Second, language does not dictate politics. English isn’t a liberal language. You could raise Khomeinist fanatics in English as well as in Persian. The good Lord knows that there are a significant number of hidebound people in the English-speaking world and simple language ability does not seem to rescue them from their bigotry or mental cramp. This is even true at the highest levels of the US government.
Knowing several languages is a window on the world and on humanity. Being able to read Adrienne Rich in English, or Balzac in French, or Thomas Mann in German or or Pablo Neruda in Spanish or Nawal Saadawi in Arabic or Forough-e Farrokhzad in Persian or Tagore in Bengali is intrinsically enriching of the human soul, regardless of to which religion or ethnicity you might belong. While it is also enriching to read them in translation, anyone who knows languages can attest that there is an extra nuance, a fineness of texture, that is only achieved in the original. Starting a language as a child is the way to gain that extra dimension.
But for those philistines or religious zealots who are unpersuaded by an argument from the expansion of the soul, there is also an economic argument. English is now the primary language of world commerce. If Iran really can reintegrate with the world economy after the end of international sanctions that came with signing the JCPOA nuclear deal, it will need large numbers of people who can deal with the outside world. Whether they do a deal with Sweden or the Netherlands or Germany or Poland, they will almost certainly be doing it in English. The same is true of India and Pakistan and most of Africa. So weakening the country’s cadre of fluent English speakers is cutting off the nose to spite the face.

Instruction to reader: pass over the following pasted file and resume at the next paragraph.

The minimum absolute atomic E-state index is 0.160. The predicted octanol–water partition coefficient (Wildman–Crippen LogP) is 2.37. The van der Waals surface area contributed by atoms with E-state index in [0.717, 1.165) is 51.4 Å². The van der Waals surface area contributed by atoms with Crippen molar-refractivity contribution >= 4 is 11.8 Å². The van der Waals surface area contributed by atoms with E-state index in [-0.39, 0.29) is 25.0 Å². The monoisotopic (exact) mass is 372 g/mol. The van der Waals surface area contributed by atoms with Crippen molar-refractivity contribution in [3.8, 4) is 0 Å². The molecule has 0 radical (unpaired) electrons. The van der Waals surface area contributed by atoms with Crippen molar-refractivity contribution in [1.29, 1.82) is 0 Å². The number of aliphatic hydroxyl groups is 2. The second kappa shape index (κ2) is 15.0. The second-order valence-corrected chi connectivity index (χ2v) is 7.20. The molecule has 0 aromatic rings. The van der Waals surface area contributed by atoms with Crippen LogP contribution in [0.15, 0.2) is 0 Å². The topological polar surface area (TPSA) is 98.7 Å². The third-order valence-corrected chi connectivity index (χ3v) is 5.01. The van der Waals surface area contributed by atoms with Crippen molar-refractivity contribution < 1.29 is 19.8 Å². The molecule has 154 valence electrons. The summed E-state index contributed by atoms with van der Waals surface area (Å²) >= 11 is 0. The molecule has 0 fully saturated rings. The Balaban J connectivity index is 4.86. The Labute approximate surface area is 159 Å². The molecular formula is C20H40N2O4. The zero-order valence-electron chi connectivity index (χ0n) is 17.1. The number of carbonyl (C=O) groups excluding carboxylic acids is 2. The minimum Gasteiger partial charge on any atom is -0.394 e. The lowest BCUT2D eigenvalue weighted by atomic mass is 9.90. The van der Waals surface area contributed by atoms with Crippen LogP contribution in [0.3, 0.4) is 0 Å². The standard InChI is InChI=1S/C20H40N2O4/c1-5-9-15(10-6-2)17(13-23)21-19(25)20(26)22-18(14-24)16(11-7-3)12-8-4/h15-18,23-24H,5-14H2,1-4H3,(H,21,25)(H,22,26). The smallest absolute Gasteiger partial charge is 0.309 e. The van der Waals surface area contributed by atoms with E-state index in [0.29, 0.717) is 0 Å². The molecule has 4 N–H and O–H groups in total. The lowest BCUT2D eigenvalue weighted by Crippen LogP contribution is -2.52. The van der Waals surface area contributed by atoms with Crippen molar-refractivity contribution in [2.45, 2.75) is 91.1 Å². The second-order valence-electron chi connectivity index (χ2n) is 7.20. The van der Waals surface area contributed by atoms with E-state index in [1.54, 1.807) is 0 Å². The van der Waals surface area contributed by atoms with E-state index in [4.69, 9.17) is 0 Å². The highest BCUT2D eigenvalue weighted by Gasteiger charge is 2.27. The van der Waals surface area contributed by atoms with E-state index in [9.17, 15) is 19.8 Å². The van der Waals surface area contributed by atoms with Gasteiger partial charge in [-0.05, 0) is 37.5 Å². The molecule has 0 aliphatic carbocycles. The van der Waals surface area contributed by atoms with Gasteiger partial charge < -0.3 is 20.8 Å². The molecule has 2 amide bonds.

Exhibit A is China, a country the Iranian Ayatollahs often admire for its postcolonial defiance of the Western capitalist world system. Some 300 million Chinese are studying English. About half of Chinese who learn English begin the language between ages 3 and 6, and their parents push them to do this so that they can get into the best schools and have economic opportunities. The polling shows that the parents really believe in Chinese culture and language. But they are pragmatic in also having their children pursue English.
China is probably already the world’s largest economy, and has grown 9 and 10 percent a year since Deng Xiaoping took China out of the fundamentalist Cultural Revolution (of the sort in which Iran is still stuck) in the direction of incentive socialism in the early 1980s. It has only recently leveled off a bit but is still growing faster than most.
Iran’s rule by clerics began around the same time as Deng was rerouting the Chinese political economy, and its economic record has been distinctly undistinguished, to the point where Iran’s small town workers and middle classes have finally taken to the streets.
Maybe if the Iranian government cared more about Iranians’ well-being than about indoctrinating them in narrow-minded dogma, they could replicate Chinese success. As it is, they are simply urging ignorance and economic backwardness.